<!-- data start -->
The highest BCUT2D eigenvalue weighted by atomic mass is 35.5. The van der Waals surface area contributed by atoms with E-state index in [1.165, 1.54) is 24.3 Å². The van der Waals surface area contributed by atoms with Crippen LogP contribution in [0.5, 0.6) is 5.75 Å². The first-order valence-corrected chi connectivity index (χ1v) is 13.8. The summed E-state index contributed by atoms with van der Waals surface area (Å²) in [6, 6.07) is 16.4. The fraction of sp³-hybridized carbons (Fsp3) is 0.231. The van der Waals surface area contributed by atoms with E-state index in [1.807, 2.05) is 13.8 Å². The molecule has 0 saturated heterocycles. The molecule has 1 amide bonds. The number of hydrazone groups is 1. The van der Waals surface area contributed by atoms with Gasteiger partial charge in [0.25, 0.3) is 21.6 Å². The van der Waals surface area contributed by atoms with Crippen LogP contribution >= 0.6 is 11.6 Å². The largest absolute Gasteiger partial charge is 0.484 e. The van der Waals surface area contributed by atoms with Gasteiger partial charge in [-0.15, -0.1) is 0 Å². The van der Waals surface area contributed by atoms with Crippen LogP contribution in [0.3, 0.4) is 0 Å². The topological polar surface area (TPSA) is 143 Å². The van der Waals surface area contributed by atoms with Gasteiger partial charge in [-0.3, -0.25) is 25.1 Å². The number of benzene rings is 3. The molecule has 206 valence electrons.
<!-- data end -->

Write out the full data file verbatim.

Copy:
The highest BCUT2D eigenvalue weighted by atomic mass is 35.5. The van der Waals surface area contributed by atoms with E-state index in [1.165, 1.54) is 24.3 Å². The van der Waals surface area contributed by atoms with Crippen LogP contribution in [0.5, 0.6) is 5.75 Å². The first-order valence-corrected chi connectivity index (χ1v) is 13.8. The summed E-state index contributed by atoms with van der Waals surface area (Å²) in [6, 6.07) is 16.4. The fraction of sp³-hybridized carbons (Fsp3) is 0.231. The van der Waals surface area contributed by atoms with E-state index in [1.807, 2.05) is 13.8 Å². The molecule has 0 saturated heterocycles. The molecule has 1 amide bonds. The number of hydrazone groups is 1. The van der Waals surface area contributed by atoms with Gasteiger partial charge in [0.25, 0.3) is 21.6 Å². The van der Waals surface area contributed by atoms with Crippen LogP contribution >= 0.6 is 11.6 Å². The largest absolute Gasteiger partial charge is 0.484 e. The van der Waals surface area contributed by atoms with Gasteiger partial charge in [-0.15, -0.1) is 0 Å². The van der Waals surface area contributed by atoms with Crippen LogP contribution in [0.3, 0.4) is 0 Å². The topological polar surface area (TPSA) is 143 Å². The van der Waals surface area contributed by atoms with Gasteiger partial charge in [-0.3, -0.25) is 25.1 Å². The number of benzene rings is 3. The molecule has 206 valence electrons.